Adam Fackelman - Director of Photography: Adam Fackelman is a film director, writer, and cinematographer from Charlotte, NC. His fascination with film began when he would play with his father's camera throughout his childhood. He is inspired by filmmakers such as Steven Spielberg, Stanley Kubrick, The Coen Brothers, Christopher Nolan, and Martin Scorsese. Adam frequently works as a cinematographer, and has collaborated on projects like Feast Coast (2016), 1994 AD (2015), and Love or Not (2014). Adam is currently working with Aedan Coughlin and Jack Gentry on a documentary about stand-up comedy entitled Open Mic (2016).
Jessica Jackson - Sound Designer: Jessica has always had an interest in film and what goes on not only in front of the camera, but especially behind it. While editing is one of her talents and favorite things to do, she has taken on an interest in sound concepts. This interest led her to work on Feast Coast (2015) as a sound designer and It’s Not Okay (2015) as a sound mixer. Feast Coast was accepted into several festivals, including Reel Teal, LA Cinefest, Golden Sun, and Visions6. Jess aspires to one day become either a full-time editor or sound designer for a television series, in particular Supernatural since it shows no signs of ever ending…which she’s okay with.
When fate suddenly gives Jamill the break he's been looking for, in the form of a winning lottery ticket, he learns firsthand that life is a gamble.
Viraj Nayar - Director: Viraj Nayar is a Philadelphia-based filmmaker, originally from Mumbai, India. He recently graduated from Temple University’s Film and Media Arts program. Viraj’s films have a strong urban aesthetic and center around inner city life. His short film DICE has been screened in film festivals in the U.S., India, London, and Canada. He is currently working on the post production for Mil's Life, his latest film, as well as freelance corporate work.
Aches is an experimental film created to highlight different types of abuse ranging from animal, environmental, and domestic. Through the use of still motion and green screening techniques, Aches draws attention to abuse happening daily and all around us.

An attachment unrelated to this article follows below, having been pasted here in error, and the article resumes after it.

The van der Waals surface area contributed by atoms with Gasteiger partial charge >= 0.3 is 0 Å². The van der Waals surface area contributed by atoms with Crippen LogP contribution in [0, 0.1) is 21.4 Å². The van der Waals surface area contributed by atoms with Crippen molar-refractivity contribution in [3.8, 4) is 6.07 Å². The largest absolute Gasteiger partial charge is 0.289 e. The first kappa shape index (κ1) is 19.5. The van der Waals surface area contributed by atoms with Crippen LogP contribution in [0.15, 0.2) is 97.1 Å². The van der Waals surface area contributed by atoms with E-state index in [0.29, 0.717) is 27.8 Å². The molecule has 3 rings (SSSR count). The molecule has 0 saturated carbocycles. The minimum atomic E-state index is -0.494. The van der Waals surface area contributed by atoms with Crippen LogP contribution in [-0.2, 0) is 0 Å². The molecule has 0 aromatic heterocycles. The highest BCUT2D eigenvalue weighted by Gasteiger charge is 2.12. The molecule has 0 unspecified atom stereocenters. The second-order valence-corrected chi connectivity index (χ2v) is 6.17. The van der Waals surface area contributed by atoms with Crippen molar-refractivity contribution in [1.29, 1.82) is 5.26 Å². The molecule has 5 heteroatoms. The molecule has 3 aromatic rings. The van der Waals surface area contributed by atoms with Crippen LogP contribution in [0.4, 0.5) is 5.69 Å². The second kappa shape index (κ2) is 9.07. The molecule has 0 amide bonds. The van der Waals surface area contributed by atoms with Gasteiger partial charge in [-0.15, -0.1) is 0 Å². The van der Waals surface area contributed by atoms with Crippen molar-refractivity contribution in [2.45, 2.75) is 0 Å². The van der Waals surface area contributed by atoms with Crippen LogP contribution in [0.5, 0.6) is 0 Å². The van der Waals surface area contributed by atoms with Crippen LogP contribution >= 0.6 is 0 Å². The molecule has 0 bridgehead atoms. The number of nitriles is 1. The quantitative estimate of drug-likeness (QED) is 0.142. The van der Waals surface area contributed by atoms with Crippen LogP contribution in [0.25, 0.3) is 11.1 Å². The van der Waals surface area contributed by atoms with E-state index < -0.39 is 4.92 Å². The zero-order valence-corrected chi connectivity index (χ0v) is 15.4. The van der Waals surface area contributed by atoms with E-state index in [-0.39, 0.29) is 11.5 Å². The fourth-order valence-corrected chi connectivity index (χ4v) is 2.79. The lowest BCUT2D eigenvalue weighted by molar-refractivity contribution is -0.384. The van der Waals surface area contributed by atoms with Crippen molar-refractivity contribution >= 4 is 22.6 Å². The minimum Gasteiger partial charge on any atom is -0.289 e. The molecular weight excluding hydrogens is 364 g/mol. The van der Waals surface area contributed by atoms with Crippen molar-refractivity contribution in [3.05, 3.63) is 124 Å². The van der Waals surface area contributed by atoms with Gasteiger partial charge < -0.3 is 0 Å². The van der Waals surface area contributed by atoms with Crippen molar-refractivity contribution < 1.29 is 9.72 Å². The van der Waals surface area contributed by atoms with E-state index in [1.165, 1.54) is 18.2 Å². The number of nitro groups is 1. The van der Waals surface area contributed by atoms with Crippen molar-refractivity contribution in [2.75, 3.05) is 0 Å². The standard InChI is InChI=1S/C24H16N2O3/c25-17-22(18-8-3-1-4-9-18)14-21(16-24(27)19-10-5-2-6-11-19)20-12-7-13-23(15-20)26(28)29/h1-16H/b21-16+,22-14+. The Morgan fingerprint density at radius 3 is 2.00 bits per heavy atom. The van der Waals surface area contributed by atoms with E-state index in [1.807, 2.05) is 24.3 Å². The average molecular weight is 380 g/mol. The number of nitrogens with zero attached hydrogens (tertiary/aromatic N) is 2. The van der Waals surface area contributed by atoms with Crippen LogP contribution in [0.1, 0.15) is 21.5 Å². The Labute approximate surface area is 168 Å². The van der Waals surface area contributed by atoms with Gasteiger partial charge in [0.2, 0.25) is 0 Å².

Brynn Wilkins - Director: Brynn is thrilled to screen Aches at Visions Film Festival & Conference! Having majored in Film & Media Studies and Media Production, Brynn has a passion for film, creativity, and leadership. Brynn thrives creatively through producing and directing award-winning short films that are currently screening across the country. While directing and producing Aches, Brynn simultaneously directed and produced the web series Patched. The series will soon be screened at the LA Webfest where Brynn was nominated for Outstanding Director. During her time as a film student at the University of Rochester, Brynn received four awards for her achievements in filmmaking and for extracurricular contributions to bettering the school’s film program. After completing her fifth year at U of R as a Kauffman Entrepreneurial Scholar and co-founding BuzzReel Film & Video Productions, Brynn currently works as the Creative Content Coordinator for Nichols School. Previously, Brynn has worked for companies such as HBO, Columbia Pictures, and the American Film Institute. Brynn is humbled to be part of Visions Film Festival & Conference, and is grateful to all who support her passion!
“Leroy’s Lobster Shack”
A twenty year old recluse suffers delusions of working at a non-existent lobster shack. When his sister discovers this, she seeks help from her guidance counselor to get her brother back to normal.
Sean Mercado - Director, Writer, Composer: Sean Mercado is the director, writer and composer of Leroy’s Lobster Shack. This short film was Sean’s senior thesis at George Mason University, where he received a BA in Film and Video Studies. His previous work includes Pizza Money Star System, where he also contributed visual effects. He is currently in the writing process of his next project.